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Difference between declaring ArrayList the following way  RSS feed

 
narendra nath
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Hello folks,

What is the diiference between declaring an arrayList between the following two ways:

ArrayList aAl1 = new ArrayList();

or

ArrayList<String> aAl2= new ArrayList<>();

In the aAL2, we can only store String objects. In aAL1 , we can store any kind of primitive data types or user defined classes.

Is that correct?
thanks
nath
 
Paweł Baczyński
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Technically, you can store anyhing inside ArrayList<String>.
However, this requires unchecked calls and is strongly discouraged. The compiler will give you a warning.This prints:
[Hello, 1, java.lang.Object@12a3a380]

You can not store primitive values in an ArrayList. In the example above (line 6) there is the autoboxing happening and what really is stored is an instance of Integer.
 
Mike. J. Thompson
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Allowing primitive generic types is being worked on and will be available in a future release of Java.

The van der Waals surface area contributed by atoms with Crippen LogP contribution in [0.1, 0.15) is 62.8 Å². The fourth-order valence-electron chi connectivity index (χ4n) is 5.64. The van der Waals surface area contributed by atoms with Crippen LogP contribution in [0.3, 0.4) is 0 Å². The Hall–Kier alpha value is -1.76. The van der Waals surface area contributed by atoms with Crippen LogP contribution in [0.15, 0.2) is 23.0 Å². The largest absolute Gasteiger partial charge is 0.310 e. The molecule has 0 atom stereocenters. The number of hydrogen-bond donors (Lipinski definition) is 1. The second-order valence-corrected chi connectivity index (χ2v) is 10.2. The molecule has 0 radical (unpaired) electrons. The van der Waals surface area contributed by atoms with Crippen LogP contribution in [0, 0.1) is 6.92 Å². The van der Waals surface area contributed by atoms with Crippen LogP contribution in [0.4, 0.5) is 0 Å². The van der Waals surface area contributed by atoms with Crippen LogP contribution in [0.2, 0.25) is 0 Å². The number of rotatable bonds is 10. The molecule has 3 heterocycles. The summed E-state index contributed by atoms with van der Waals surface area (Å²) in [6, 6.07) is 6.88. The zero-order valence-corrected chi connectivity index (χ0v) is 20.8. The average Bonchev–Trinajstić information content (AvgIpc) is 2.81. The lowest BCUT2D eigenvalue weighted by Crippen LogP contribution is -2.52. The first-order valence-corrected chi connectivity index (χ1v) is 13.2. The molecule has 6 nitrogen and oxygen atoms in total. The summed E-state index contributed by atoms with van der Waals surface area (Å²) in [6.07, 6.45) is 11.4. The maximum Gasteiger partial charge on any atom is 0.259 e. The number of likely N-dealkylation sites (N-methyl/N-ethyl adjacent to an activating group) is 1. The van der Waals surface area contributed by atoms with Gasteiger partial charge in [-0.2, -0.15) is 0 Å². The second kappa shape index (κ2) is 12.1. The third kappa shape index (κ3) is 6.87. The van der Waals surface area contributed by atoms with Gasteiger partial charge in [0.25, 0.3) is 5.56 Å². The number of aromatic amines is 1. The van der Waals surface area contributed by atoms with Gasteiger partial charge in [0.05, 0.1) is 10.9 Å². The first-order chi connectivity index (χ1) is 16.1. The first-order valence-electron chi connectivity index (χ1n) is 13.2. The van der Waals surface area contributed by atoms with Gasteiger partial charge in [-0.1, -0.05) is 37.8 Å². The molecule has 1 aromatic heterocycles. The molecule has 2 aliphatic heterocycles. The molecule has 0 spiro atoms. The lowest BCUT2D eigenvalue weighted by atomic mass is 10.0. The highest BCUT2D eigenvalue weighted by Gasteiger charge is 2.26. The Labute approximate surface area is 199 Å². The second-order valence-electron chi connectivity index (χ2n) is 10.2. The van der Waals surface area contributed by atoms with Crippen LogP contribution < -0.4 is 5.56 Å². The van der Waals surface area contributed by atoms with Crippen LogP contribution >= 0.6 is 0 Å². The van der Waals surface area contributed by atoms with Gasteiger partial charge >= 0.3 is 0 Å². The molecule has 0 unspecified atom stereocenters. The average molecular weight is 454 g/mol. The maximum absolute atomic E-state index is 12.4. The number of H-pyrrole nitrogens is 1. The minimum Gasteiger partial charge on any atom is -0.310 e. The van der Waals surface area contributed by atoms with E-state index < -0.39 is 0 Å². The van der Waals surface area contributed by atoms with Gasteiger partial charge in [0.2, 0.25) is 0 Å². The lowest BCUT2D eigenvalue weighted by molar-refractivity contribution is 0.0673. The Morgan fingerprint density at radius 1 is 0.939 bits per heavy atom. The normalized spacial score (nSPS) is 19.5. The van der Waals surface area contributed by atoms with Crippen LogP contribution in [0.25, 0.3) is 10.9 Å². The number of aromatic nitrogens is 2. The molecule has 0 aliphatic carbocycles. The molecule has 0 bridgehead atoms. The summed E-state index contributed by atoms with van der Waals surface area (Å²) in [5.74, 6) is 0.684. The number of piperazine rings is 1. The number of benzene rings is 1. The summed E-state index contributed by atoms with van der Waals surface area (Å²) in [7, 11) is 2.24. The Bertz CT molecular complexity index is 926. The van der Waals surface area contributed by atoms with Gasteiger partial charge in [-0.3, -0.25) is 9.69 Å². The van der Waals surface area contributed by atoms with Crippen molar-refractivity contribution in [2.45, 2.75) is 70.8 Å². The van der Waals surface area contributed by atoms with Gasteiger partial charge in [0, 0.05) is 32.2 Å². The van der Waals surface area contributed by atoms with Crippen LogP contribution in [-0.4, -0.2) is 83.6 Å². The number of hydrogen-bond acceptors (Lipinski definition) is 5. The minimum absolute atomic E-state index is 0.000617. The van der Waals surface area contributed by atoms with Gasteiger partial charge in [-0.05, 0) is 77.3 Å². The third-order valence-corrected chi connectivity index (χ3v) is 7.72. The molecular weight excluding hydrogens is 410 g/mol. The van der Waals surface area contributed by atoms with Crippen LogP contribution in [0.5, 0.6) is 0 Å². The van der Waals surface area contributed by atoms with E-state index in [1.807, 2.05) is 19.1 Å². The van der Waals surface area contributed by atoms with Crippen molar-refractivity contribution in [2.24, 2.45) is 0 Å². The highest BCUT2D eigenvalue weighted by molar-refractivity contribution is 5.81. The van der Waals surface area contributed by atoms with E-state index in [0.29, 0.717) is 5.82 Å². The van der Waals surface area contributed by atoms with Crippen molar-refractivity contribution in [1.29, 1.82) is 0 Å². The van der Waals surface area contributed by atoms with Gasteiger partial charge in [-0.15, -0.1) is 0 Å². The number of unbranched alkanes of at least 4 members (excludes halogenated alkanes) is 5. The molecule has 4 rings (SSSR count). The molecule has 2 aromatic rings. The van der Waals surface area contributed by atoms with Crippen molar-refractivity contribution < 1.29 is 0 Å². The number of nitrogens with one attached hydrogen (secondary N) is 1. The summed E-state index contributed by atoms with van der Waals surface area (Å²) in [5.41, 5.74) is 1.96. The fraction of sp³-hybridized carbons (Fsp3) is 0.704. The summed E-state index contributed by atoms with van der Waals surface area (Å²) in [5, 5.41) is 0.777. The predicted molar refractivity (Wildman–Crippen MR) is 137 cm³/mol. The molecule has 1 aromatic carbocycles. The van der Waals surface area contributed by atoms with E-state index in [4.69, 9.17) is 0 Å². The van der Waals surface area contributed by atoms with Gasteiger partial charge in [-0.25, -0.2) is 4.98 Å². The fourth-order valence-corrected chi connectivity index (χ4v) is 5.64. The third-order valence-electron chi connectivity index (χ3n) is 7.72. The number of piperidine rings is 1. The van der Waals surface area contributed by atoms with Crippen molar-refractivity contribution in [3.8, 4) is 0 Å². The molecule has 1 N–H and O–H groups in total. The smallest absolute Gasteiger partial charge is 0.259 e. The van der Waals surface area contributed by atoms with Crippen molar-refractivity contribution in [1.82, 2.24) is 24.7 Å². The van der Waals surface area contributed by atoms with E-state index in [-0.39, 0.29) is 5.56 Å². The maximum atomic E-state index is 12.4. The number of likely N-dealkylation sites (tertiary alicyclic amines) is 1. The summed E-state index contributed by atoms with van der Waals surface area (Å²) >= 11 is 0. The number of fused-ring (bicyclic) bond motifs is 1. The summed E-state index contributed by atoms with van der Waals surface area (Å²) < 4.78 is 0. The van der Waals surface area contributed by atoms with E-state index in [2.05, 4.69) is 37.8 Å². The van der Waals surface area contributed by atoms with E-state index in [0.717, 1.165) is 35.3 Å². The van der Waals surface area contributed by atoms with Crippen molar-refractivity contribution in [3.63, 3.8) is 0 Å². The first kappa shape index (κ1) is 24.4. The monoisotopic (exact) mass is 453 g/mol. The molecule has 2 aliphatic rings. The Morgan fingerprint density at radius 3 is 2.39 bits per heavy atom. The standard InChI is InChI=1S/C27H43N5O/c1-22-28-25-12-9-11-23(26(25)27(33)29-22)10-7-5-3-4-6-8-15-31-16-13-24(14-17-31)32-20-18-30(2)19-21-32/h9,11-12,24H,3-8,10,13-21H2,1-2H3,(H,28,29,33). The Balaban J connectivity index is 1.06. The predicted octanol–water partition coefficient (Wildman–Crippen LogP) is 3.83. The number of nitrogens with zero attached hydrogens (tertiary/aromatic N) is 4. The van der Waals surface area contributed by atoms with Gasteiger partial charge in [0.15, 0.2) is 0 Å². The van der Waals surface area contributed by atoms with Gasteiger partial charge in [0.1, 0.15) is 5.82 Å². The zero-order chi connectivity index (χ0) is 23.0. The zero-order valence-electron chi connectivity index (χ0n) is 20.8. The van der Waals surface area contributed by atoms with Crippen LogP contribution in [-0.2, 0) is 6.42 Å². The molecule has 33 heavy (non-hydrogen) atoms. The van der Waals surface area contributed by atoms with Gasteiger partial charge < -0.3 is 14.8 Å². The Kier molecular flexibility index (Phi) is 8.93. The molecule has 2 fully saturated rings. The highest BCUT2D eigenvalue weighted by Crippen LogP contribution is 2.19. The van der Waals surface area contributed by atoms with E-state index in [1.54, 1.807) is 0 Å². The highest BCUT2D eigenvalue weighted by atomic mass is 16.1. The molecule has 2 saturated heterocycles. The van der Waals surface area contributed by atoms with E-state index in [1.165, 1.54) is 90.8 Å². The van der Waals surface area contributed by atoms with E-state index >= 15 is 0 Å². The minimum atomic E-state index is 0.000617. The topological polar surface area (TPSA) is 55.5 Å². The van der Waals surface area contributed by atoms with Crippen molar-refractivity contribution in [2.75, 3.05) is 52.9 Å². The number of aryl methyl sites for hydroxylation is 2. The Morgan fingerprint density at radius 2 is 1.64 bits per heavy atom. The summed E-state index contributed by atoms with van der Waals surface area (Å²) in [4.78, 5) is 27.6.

The difference between the two declarations is that the compiler can make checks when putting things in the arraylist, and has confidence of what type will come out of the arraylist.

As shown you can get around these checks if you want, but that is something that would be discouraged.

Edit: fixed some auto corrections my phone made
 
narendra nath
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Thanks both of you.

 
Campbell Ritchie
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I would say the correct way to declare and instantiate a List is like this:-
List<Foo> myList = new ArrayList<Foo>();
That is called programming to the interface: you can use every method in the List interface and can change the implementation to LinkedList or similar very simply. In Java7 you have type inference
List<Foo> myList = new ArrayList<>();
You can find more about the <> in the Java™ Tutorials.
 
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